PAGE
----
Becoming w6 academic_writing#1 Starts with Academic Writing workshop
Writing is easy – you just stare at a blank piece of paper till
your eyeballs bleed!
• What are your hopes and fears about
University level writing?
Reflecting on the activity
What we can do ...
Each person should have in front of them:
• Two sheets of paper:
• One, ‘Writing’ - blank, to write upon,
• Two, ‘Commentary’ - to note reasons for not
• Pens or pencils
• When asked, turn to your ‘Writing’ page
and write for ten minutes without pause
on the question on the next slide.
• If you stop writing for any reason, write
that reason, no matter how trivial or
insignificant on the ‘Commentary’ sheet.
Now for ten minutes write on:
Winnicott (1971) argued that play is
necessary to counteract the implicit
threat that occurs when we are in
transitional spaces – between worlds,
between classes, in alien educational
settings. Discuss in relation either to
becoming a successful student or
becoming a successful teacher.
Reflection (1) What was your reaction to that writing?
Some reasons for stopping:
Searching for a word, spelling, tense
Couldn’t see the point
Don’t know enough yet
• What are you going to do about this?
Some solutions …
• Get into a good physical & mental space:
Be comfortable – your way
Accept the task – or fake it!
• Brainstorm & plan before you write
• Once you start – go with the flow
• Don’t stop!
• Free write: Do not search for the right word – redraft and improve later
• Leave gaps – read more after writing.
• What do you like about your own academic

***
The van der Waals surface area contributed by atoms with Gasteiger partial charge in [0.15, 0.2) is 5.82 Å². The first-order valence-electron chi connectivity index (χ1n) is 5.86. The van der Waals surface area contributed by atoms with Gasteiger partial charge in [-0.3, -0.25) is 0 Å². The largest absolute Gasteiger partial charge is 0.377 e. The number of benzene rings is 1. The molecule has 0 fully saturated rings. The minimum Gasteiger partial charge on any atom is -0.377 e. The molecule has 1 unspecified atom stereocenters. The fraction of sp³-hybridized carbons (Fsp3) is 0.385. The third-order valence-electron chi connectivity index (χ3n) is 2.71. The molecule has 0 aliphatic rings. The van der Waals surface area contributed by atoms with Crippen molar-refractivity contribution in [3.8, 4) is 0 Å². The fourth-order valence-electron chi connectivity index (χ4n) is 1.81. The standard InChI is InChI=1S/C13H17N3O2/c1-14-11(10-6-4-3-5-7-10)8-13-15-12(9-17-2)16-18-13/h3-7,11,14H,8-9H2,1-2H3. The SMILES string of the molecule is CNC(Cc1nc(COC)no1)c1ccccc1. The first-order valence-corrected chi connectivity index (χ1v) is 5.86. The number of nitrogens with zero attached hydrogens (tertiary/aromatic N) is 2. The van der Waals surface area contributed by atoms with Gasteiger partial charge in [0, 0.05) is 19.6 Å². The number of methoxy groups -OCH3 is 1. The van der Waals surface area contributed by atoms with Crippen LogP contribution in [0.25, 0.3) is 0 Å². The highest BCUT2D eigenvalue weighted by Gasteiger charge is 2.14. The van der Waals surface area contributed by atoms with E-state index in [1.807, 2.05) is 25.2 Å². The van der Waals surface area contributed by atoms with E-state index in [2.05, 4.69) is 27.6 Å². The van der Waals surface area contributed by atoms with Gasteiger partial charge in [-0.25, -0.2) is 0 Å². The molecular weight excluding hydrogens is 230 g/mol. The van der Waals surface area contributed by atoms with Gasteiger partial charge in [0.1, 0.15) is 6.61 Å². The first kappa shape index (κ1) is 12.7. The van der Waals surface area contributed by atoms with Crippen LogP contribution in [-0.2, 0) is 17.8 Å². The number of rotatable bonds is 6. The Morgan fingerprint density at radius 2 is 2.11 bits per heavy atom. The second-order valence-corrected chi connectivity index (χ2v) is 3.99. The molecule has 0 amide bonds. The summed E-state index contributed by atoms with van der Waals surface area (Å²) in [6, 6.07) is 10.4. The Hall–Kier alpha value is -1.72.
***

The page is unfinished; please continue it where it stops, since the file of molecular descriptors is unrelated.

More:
What staff say:
I discover what I’m thinking
I never quite know where it’s going
I puzzle out my ideas
It’s an exploration
I am concise and effective
I try to be helpful and useful
It’s teasing out my thinking
I’m incredibly organised
I just plunge in and see where it goes
I am still not sure if my work is
considered academic, I still don’t know
what makes one of my essays better
I have been humiliated in ways
that I would never have put up
with any where else!
Academic language, the kind of language that
doesn’t readily flow off my tongue: the type of
language I rarely use when speaking to my
peers. The type of language that I don’t
readily understand and the type of language
that means spending hours at a computer
turning something quite simple into
something that sounds moderately impressive
with elitist results.
Safe spaces to write
Things to think about:
• We treat writing differently… If it were sport
or driving or cooking...
• Process not product
• Craft not perfect
• Practise, practise, practise…
• Peter Elbow (1998) argues that free-writing
encourages us to write at length without fear
of censorship ...
• Frees us to explore a topic
• Encourages understanding
• Focusses on having something to say - with
• Spelling & grammar (3 min) ... The least
Half hour writing every day!
•Keep/enjoy a Reading Dossier
•Summarise an argument
•Explain a concept
•Apply a theory
•Start a chapter
•Keep a learning journal.....
EXCELLENT site for linking phrases and for WRITING:
Ten steps: http://prezi.com/cbaj9e5kised/copy-of-ten-stages-of-assignment-success/
Academic writing month:
http://www.guardian.co.uk/higher-education-network/blog/2012/nov/01/academic-writing-monthThe writing pages on the Study Hub – with PACKS!:
750 Words: it does what it says on the tin:
Written Kitten – new kitten every 100 words!
Essay planning animation – Portsmouth:
Our writing mini-site:
Our Preventing Plagiarism course (also in WebLearn):